General Statewide Bag and Length Limits

Special bag and length limits apply to some lakes, rivers and Fish Management Areas. Other fishes considered to be nongame fishes have no bag or possession limits, except as noted in individual Fish Management Area regulations. (Note: Total length is the maximum length of the fish, with the mouth closed and the tail fin pinched together. The best way to obtain this length is to push the fish's snout up against a vertical surface with the mouth closed and the fish laying along a tape measure, then pinch the tail fin closed and determine the total length. Do NOT pull a flexible tape measure along the curve of the fish. See illustrated instructions Not a Mobile-Enabled Link.)

Possession limit is two days' bag limit. It is illegal to transport or possess more than two days' bag limit of fish per licensed angler without a commercial license. Exceptions are fish legally acquired from aquaculturists (fish farmers) for use in aquaria, for brood stock, pond stocking or properly marked for the market. No native freshwater fish or their eggs may be taken or possessed except as permitted by these rules nor shall anyone wantonly or willfully waste the same.

5 Black bass Not a Mobile-Enabled Link (largemouth Not a Mobile-Enabled Link, Suwannee Not a Mobile-Enabled Link, spotted Not a Mobile-Enabled Link, and shoal Not a Mobile-Enabled Link bass, individually or in total), only one of which may be 22 inches or longer in total length. (See Map Adobe PDF for zones).

  • In south Florida: only one bass may be 14 inches in total length or longer. (SeeMap Adobe PDF for zones).
  • South and east of the Suwannee River: black bass less than 14 inches in total length must be released immediately. (See Map Adobe PDF for zones).
  • In the Suwannee River, areas north and west of the Suwannee River, and in any tributary river, creek or stream of the Suwannee River: black bass less than 12 inches in total length must be released immediately. (See Map Adobe PDF for zones).

50 Panfish Not a Mobile-Enabled Link including bluegill, redear sunfish (shellcracker), flier, longear sunfish, mud sunfish, shadow bass, spotted sunfish (stumpknockers), warmouth and redbreast sunfish, individually or in total.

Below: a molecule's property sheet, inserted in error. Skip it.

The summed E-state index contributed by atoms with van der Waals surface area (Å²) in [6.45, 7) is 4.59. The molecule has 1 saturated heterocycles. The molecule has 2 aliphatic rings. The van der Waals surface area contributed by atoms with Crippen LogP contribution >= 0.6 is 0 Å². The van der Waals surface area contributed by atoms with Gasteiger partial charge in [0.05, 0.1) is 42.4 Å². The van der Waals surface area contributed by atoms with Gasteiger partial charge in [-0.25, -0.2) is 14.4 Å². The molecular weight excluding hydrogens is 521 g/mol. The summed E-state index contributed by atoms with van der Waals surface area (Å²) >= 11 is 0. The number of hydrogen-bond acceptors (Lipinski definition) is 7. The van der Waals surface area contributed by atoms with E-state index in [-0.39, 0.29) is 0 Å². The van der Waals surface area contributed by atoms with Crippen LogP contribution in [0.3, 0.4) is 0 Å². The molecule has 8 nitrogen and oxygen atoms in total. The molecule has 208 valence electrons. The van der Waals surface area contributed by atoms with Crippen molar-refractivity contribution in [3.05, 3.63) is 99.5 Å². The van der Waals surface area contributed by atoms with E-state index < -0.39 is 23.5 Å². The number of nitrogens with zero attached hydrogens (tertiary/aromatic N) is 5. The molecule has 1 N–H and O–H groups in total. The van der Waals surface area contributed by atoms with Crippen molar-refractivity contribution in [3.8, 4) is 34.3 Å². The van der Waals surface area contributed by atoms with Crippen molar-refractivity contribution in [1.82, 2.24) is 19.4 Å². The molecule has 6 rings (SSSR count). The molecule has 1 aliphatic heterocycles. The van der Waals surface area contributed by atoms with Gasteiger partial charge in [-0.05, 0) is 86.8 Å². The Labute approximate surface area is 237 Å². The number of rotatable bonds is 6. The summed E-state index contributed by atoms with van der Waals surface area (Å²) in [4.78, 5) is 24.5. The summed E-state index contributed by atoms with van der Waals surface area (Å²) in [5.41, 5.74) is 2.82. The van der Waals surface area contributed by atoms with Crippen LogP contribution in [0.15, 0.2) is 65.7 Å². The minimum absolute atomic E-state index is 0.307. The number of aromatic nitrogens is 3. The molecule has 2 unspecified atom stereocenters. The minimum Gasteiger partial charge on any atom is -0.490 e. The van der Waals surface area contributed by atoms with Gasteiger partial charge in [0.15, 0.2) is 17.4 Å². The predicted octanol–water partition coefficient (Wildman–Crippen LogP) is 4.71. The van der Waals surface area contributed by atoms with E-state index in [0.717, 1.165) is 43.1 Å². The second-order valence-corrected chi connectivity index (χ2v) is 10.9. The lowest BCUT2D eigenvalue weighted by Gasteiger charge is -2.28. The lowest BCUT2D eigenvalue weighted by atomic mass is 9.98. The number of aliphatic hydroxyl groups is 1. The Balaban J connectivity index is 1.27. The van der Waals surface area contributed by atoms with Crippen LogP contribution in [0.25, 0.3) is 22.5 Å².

25 Black Crappie Not a Mobile-Enabled Link (speckled perch).

20 Striped bass Not a Mobile-Enabled Link, white bass Not a Mobile-Enabled Link, and sunshine bass Not a Mobile-Enabled Link (individually or in total), of which only 6 may be 24 inches or longer in total length.

  • In the Suwannee River, areas north and west of the Suwannee River, and in any tributary, creek or stream of the Suwannee River: the bag limit for striped bass is 3, each of which must be at least 18 inches in total length (20 fish combined bag limit).

2 Butterfly peacock bass Not a Mobile-Enabled Link, only one of which may be 17 inches or longer in total length.

(NOTE: Anglers participating in TrophyCatch, who are in compliance with TrophyCatch rules and fish handling guidelines, may be in temporary possession of one bass 13 pounds or greater over the legal length limit and bag limit while waiting for FWC staff certification. The fish must then be live-released in the water body where it was caught.)

(NOTE: It is illegal to possess grass carp or alligator gar without a permit.)

 

triploid grass carp

Triploid grass carp (Ctenopharygodon idella) are used for aquatic vegetation control and may not be stocked or harvested without a permit. They grow to over 40 pounds.

alligator gar

Alligator gar (Atractosteus spatula) are found only in the panhandle rivers and grow to more than 120 pounds. Their gator like snout is distinct. Due to limited numbers, harvest is restricted.

Sturgeon-bw-labels

The species of sturgeon found in Florida - Gulf sturgeon (Acipenser oxyrinchus) and Shortnose sturgeon (Acipenser brevirostrum) - are protected both federally and in the state of Florida. No person shall take, possess or sell any sturgeon or parts thereof, or their nests or eggs, except as allowed by specific federal or state permit or authorization. People who inadvertently catch one have to immediately release it alive back to the water.



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